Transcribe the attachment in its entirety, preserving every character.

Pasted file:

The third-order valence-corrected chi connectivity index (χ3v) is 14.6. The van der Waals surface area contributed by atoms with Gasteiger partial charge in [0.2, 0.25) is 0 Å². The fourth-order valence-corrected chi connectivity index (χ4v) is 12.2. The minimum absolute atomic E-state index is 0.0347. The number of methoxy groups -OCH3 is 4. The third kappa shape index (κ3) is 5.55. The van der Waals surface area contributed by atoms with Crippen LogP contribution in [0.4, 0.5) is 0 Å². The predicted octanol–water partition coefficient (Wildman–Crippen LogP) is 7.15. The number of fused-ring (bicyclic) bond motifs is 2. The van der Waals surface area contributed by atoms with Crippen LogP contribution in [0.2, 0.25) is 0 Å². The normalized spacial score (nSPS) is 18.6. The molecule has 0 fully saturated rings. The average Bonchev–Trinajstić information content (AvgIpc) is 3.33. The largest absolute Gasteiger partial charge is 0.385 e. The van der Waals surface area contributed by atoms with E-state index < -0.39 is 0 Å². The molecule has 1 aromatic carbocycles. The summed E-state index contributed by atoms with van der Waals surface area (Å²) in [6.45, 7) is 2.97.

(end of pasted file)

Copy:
The third-order valence-corrected chi connectivity index (χ3v) is 14.6. The van der Waals surface area contributed by atoms with Gasteiger partial charge in [0.2, 0.25) is 0 Å². The fourth-order valence-corrected chi connectivity index (χ4v) is 12.2. The minimum absolute atomic E-state index is 0.0347. The number of methoxy groups -OCH3 is 4. The third kappa shape index (κ3) is 5.55. The van der Waals surface area contributed by atoms with Crippen LogP contribution in [0.4, 0.5) is 0 Å². The predicted octanol–water partition coefficient (Wildman–Crippen LogP) is 7.15. The number of fused-ring (bicyclic) bond motifs is 2. The van der Waals surface area contributed by atoms with Crippen LogP contribution in [0.2, 0.25) is 0 Å². The normalized spacial score (nSPS) is 18.6. The molecule has 0 fully saturated rings. The average Bonchev–Trinajstić information content (AvgIpc) is 3.33. The largest absolute Gasteiger partial charge is 0.385 e. The van der Waals surface area contributed by atoms with E-state index < -0.39 is 0 Å². The molecule has 1 aromatic carbocycles. The summed E-state index contributed by atoms with van der Waals surface area (Å²) in [6.45, 7) is 2.97.